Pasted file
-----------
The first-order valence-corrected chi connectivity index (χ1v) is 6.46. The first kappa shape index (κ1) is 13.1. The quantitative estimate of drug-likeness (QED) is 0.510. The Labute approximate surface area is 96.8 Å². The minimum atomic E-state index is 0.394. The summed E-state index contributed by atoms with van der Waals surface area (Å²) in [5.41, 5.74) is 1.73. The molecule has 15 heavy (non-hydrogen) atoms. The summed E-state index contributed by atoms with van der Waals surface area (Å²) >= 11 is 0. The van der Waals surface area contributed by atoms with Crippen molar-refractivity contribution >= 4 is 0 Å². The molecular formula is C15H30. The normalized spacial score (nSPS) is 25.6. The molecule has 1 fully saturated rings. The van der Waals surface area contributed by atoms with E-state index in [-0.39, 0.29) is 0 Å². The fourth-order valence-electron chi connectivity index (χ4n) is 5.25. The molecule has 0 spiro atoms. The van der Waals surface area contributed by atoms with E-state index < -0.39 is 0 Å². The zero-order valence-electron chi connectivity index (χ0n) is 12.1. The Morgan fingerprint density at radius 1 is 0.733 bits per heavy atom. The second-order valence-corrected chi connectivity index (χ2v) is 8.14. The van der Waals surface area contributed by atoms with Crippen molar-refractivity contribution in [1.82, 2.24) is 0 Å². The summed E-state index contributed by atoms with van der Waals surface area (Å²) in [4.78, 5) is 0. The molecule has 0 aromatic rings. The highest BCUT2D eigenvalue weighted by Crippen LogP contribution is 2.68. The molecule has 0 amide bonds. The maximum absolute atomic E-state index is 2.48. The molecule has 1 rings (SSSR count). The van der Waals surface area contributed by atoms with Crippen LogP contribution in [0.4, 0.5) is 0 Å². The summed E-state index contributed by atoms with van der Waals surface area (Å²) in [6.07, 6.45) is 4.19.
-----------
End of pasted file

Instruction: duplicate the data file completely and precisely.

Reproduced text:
The first-order valence-corrected chi connectivity index (χ1v) is 6.46. The first kappa shape index (κ1) is 13.1. The quantitative estimate of drug-likeness (QED) is 0.510. The Labute approximate surface area is 96.8 Å². The minimum atomic E-state index is 0.394. The summed E-state index contributed by atoms with van der Waals surface area (Å²) in [5.41, 5.74) is 1.73. The molecule has 15 heavy (non-hydrogen) atoms. The summed E-state index contributed by atoms with van der Waals surface area (Å²) >= 11 is 0. The van der Waals surface area contributed by atoms with Crippen molar-refractivity contribution >= 4 is 0 Å². The molecular formula is C15H30. The normalized spacial score (nSPS) is 25.6. The molecule has 1 fully saturated rings. The van der Waals surface area contributed by atoms with E-state index in [-0.39, 0.29) is 0 Å². The fourth-order valence-electron chi connectivity index (χ4n) is 5.25. The molecule has 0 spiro atoms. The van der Waals surface area contributed by atoms with E-state index < -0.39 is 0 Å². The zero-order valence-electron chi connectivity index (χ0n) is 12.1. The Morgan fingerprint density at radius 1 is 0.733 bits per heavy atom. The second-order valence-corrected chi connectivity index (χ2v) is 8.14. The van der Waals surface area contributed by atoms with Crippen molar-refractivity contribution in [1.82, 2.24) is 0 Å². The summed E-state index contributed by atoms with van der Waals surface area (Å²) in [4.78, 5) is 0. The molecule has 0 aromatic rings. The highest BCUT2D eigenvalue weighted by Crippen LogP contribution is 2.68. The molecule has 0 amide bonds. The maximum absolute atomic E-state index is 2.48. The molecule has 1 rings (SSSR count). The van der Waals surface area contributed by atoms with Crippen LogP contribution in [0.4, 0.5) is 0 Å². The summed E-state index contributed by atoms with van der Waals surface area (Å²) in [6.07, 6.45) is 4.19.